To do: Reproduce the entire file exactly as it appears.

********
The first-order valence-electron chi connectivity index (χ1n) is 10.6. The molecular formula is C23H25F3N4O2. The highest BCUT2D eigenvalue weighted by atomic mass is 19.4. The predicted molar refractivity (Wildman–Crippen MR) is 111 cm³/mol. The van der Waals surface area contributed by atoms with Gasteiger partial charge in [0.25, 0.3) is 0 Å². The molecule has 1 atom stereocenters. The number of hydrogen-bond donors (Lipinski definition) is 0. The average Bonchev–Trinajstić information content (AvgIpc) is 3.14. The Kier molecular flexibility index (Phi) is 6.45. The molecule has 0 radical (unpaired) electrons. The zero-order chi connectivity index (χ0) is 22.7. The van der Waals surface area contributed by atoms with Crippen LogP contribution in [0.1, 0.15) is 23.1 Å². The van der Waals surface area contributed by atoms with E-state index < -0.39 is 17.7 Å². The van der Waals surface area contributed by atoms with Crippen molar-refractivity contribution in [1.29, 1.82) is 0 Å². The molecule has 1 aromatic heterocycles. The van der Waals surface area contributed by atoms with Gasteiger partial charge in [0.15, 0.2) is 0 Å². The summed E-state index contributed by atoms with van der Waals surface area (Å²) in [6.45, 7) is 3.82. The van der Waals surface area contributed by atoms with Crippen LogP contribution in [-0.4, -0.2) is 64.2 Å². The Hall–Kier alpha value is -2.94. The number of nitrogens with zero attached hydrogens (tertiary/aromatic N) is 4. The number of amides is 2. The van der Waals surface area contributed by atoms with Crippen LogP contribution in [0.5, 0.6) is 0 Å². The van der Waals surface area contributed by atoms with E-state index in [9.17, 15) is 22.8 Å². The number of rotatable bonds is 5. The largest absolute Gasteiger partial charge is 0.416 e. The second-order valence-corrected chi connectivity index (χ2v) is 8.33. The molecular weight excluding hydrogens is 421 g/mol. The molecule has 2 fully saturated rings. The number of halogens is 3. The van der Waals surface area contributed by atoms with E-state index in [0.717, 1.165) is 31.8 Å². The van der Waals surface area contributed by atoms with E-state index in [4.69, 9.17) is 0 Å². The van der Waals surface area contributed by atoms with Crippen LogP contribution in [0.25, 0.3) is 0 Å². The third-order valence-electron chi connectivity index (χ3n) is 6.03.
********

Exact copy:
The first-order valence-electron chi connectivity index (χ1n) is 10.6. The molecular formula is C23H25F3N4O2. The highest BCUT2D eigenvalue weighted by atomic mass is 19.4. The predicted molar refractivity (Wildman–Crippen MR) is 111 cm³/mol. The van der Waals surface area contributed by atoms with Gasteiger partial charge in [0.25, 0.3) is 0 Å². The molecule has 1 atom stereocenters. The number of hydrogen-bond donors (Lipinski definition) is 0. The average Bonchev–Trinajstić information content (AvgIpc) is 3.14. The Kier molecular flexibility index (Phi) is 6.45. The molecule has 0 radical (unpaired) electrons. The zero-order chi connectivity index (χ0) is 22.7. The van der Waals surface area contributed by atoms with Crippen LogP contribution in [0.1, 0.15) is 23.1 Å². The van der Waals surface area contributed by atoms with E-state index < -0.39 is 17.7 Å². The van der Waals surface area contributed by atoms with Crippen molar-refractivity contribution in [1.29, 1.82) is 0 Å². The molecule has 1 aromatic heterocycles. The van der Waals surface area contributed by atoms with Gasteiger partial charge in [0.15, 0.2) is 0 Å². The summed E-state index contributed by atoms with van der Waals surface area (Å²) in [6.45, 7) is 3.82. The van der Waals surface area contributed by atoms with Crippen LogP contribution in [-0.4, -0.2) is 64.2 Å². The Hall–Kier alpha value is -2.94. The number of nitrogens with zero attached hydrogens (tertiary/aromatic N) is 4. The number of amides is 2. The van der Waals surface area contributed by atoms with Crippen LogP contribution in [0.5, 0.6) is 0 Å². The van der Waals surface area contributed by atoms with E-state index in [9.17, 15) is 22.8 Å². The number of rotatable bonds is 5. The largest absolute Gasteiger partial charge is 0.416 e. The second-order valence-corrected chi connectivity index (χ2v) is 8.33. The molecular weight excluding hydrogens is 421 g/mol. The molecule has 2 fully saturated rings. The number of halogens is 3. The van der Waals surface area contributed by atoms with E-state index in [0.717, 1.165) is 31.8 Å². The van der Waals surface area contributed by atoms with E-state index in [4.69, 9.17) is 0 Å². The van der Waals surface area contributed by atoms with Crippen LogP contribution in [0.25, 0.3) is 0 Å². The third-order valence-electron chi connectivity index (χ3n) is 6.03.